5 tips for composing for film and TV – dispelling the myths
Writing music for film and television can seem like a book of seven seals. We collectively watch a huge amount of content. And, whether it’s on the big or the small screen, not much is generally known about the actual work of writing music for film. So, lets take a look at some of the principles and misconceptions behind making music for film.
Tip.1 – if you want to understand music for film, you first need to understand film
Unlike music that is made to be listened to on its own, music for film and television is a narrative . It helps tell stories. If you want to learn about it, a good place to start is to study how stories are told. In particular you might want to look at key concepts such as 3-act structure, character development and the famous “hero’s journey”.
Another important aspect of making films is how they are edited. Pay close attention to the transitions between different shots next time you watch a film or a TV show. How often do cuts occur?
Is there a rhythm to them or do they seem chaotic and random? Do the changes in the picture happen in time with the music. Do they seem to have their own logic? All these questions can help you understand how music and the grammar of film (editing, lights, camera angles etc) work together.
Here is some Suggested reading on storytelling and filmmaking.
Tip.2 – most film/TV music does not have a blockbuster epic orchestral Hollywood sound…
Only a small fraction of film and TV music has the classic, recognisable big budget Hollywood sound that includes a 90-piece orchestra and expensive-sounding electronics. In reality there are many different styles of writing music to picture. And, many successful composers from a range of different musical backgrounds.
A common beginner’s mistake is to put a lot of effort into emulating a default Hollywood style – an exclusive 0.5% of the total film-musical output. By way of example, there are hundreds of YouTube videos explaining how to recreate certain aspects of Hans Zimmer’s sound.
A much more interesting route to go down is to work out what your own musical background can bring to the table for film/TV. Maybe you play a particular instrument that can be used for good effect on intimate dramas. Or perhaps, you’re really good at creating ambient textures. The point is to find a way that is personal and unique to you which you can use to differentiate yourself and find a niche that speaks to your inclinations and abilities.
Tip.3 – …but it helps if you know your way around writing orchestral music (using samples if necessary)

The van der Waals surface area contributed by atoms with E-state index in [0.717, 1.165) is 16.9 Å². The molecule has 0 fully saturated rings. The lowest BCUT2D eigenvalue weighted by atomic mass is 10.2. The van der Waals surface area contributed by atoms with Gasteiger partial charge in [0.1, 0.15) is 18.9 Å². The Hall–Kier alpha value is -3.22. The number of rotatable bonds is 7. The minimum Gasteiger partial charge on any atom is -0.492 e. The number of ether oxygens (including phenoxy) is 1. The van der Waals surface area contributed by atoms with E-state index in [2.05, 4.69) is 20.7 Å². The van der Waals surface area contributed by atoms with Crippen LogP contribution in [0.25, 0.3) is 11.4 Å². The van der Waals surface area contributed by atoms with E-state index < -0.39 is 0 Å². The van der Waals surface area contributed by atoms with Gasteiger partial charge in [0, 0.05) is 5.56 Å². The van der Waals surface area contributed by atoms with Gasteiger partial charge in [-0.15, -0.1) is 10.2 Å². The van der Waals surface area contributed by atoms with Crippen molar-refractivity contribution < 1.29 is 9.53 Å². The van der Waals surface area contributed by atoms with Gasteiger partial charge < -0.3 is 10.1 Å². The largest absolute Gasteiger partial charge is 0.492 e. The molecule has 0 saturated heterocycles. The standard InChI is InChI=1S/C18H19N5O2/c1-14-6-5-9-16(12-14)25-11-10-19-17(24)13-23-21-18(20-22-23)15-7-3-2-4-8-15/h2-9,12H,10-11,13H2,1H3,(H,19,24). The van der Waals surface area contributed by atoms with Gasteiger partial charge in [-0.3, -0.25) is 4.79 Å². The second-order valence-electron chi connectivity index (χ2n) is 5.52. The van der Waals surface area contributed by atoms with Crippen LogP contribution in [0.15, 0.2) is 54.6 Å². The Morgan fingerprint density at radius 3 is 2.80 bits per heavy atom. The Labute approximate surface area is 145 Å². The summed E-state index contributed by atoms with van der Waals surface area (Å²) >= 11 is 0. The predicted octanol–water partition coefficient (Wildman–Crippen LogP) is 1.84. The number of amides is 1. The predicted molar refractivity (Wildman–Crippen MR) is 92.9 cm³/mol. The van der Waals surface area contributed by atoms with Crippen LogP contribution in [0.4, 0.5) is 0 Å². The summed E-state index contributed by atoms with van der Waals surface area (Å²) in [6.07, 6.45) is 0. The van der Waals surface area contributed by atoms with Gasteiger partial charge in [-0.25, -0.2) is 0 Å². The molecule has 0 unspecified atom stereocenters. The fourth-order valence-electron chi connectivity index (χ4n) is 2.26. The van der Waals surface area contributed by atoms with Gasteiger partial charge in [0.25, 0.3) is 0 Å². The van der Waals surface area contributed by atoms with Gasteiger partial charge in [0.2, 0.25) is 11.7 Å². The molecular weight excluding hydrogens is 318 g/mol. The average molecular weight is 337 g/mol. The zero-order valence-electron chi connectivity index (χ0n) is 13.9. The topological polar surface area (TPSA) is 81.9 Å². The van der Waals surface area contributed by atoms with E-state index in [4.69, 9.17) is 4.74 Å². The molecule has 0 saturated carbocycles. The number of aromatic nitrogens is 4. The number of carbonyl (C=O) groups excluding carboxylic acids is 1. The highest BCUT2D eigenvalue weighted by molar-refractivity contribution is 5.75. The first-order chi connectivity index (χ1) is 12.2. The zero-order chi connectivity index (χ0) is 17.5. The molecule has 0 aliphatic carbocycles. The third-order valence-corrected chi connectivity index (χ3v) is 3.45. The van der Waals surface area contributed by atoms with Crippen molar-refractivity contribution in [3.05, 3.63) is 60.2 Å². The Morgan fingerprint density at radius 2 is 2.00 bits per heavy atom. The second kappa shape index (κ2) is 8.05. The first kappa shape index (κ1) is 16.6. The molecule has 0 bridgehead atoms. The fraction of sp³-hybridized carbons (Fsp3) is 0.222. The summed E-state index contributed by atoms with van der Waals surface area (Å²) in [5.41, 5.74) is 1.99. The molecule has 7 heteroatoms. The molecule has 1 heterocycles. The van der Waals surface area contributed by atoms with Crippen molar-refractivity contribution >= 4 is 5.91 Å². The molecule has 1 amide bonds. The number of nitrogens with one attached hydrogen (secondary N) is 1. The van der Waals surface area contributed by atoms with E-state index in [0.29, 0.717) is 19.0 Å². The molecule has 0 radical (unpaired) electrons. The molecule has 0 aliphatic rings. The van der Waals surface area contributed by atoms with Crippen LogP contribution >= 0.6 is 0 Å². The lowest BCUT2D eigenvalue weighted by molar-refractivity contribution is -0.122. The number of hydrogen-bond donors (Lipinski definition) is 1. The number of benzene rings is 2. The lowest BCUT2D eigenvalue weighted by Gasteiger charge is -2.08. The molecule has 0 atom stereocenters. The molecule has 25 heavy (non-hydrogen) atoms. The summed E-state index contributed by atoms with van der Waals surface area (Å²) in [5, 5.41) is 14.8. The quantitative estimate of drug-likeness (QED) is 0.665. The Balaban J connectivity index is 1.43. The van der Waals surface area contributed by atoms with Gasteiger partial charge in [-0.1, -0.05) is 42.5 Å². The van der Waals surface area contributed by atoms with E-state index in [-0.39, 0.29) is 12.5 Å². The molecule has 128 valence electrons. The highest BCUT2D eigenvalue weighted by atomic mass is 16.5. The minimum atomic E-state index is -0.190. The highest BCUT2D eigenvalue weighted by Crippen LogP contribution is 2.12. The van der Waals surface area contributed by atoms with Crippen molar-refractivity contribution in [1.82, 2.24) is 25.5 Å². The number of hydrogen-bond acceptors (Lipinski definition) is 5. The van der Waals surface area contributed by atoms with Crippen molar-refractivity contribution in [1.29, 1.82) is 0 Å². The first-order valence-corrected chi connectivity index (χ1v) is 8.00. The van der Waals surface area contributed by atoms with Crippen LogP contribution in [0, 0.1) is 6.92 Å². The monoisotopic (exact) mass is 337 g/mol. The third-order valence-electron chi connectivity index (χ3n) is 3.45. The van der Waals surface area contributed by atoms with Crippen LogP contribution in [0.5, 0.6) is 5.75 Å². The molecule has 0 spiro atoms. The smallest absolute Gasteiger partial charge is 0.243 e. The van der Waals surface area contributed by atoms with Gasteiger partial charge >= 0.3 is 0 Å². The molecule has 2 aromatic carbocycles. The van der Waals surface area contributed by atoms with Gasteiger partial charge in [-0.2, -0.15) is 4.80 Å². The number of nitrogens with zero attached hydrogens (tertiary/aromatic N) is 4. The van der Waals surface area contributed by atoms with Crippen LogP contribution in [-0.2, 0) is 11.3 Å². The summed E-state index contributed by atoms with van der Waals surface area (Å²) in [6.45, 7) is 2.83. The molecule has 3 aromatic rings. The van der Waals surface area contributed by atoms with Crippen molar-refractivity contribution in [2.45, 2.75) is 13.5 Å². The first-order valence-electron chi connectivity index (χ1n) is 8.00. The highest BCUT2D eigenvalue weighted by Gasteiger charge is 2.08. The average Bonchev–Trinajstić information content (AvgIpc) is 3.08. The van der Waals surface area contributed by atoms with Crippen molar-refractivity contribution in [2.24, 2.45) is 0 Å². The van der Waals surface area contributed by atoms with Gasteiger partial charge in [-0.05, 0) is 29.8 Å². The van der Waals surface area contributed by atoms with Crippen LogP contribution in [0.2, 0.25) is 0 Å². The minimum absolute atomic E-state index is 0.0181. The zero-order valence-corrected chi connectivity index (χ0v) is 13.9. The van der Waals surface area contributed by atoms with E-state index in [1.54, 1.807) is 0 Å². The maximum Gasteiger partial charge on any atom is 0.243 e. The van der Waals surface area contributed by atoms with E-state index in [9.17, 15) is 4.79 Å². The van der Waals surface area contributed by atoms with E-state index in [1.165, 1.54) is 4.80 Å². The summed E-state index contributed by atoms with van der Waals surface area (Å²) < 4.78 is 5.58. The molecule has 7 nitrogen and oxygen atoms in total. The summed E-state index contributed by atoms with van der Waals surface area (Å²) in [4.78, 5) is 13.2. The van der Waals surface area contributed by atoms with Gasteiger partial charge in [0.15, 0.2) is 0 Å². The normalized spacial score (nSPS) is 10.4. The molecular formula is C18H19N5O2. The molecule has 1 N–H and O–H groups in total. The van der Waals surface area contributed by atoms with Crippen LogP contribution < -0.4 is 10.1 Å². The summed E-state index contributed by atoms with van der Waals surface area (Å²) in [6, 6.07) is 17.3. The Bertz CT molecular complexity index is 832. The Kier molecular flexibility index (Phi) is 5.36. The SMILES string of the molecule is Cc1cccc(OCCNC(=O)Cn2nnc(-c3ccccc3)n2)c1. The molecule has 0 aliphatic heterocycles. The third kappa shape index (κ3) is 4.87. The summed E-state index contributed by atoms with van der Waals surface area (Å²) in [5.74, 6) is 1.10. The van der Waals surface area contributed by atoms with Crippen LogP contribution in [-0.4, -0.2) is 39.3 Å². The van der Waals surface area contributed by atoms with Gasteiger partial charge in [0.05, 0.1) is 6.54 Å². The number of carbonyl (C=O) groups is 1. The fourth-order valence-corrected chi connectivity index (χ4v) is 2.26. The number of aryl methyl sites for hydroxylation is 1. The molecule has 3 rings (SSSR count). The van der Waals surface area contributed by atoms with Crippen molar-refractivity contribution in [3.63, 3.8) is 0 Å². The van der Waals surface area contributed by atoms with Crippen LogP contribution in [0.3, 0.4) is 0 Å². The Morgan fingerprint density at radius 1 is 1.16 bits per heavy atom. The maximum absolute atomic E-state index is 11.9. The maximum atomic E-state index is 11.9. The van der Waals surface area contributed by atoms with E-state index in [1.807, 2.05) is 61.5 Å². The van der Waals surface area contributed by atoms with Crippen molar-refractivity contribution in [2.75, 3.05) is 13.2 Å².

Having recognised that there are many different ways of approaching film music, it’s nonetheless very important to acknowledge that there is an existing tradition behind this variety. Film music as we know it began in the 1930s. Viennese light classical composers such as Erich Korngold moved to LA and brought with them their knowledge of harmony, counterpoint and orchestration.
Because of these historical roots in classical music, there are certain stylistic conventions that are taken for granted. String sections, for example, are the most used instrument type in film music by far. This is due to their versatility, and the long history of strings being used in film music.
It is therefore essential to have at least a basic grasp of what sections constitute an orchestra. Namely woodwind, brass, percussion and strings. Research how to produce some, more or less, convincing sounds with it. Granted, if you’re starting out you’re most likely to use sampled (virtual) orchestral instruments to begin with. But it still makes sense to get to know this way of working as samples are used even in high-end productions these days (including Star Trek Discovery).
Tip.4 – the more you know about, and can write, different musical styles, the better
Now that you know a few basic things about the orchestra and the use of samples, it’s time to broaden your horizon. Always keep an open mind and learn more about musical styles, instruments or production techniques. Whether it’s a student film that requires you to dig out some 1960s Motown records for inspiration or an advert that needs to be scored in an uplifting EDM style, you can never go wrong by being able to quickly and convincingly mimic a particular musical tradition.
Top tip: practice analysing and recreating short pieces from 5 totally different musical styles with 48h deadlines. This will give you practice in responding to a brief/request for a demo outside of your comfort zone!
Tip.5 – composing for media is all about relationships
I often get asked how easy it is to get a foot in the door in the film/TV/media scoring industry. Unfortunately, there is no easy answer! Writing music for media is not like medicine or law. An exam cannot prepare and qualify you for the world of work. Instead, composing for film is much more like acting, where even talented newcomers need to spread their skills far and wide to get noticed at the beginning.
Films are made by people, however, and it’s this knowledge you can use to your advantage. By collaborating at an entry-level with emerging or student filmmakers you can gain experience, make a name for yourself in a small community, and build your portfolio at the same time.
For example, you might consider approaching a film college or course near you and offer to do some music for free for their student films. Some graduation films end up having a good run on the festival circuit. They can end up being seen by quite a large number of people in the industry, so your energy is unlikely to be wasted completely.
Here are some film colleges.
Robin Schlochtermeier is composer for film, television and advertising based in London, UK.www.robinschlochtermeier.com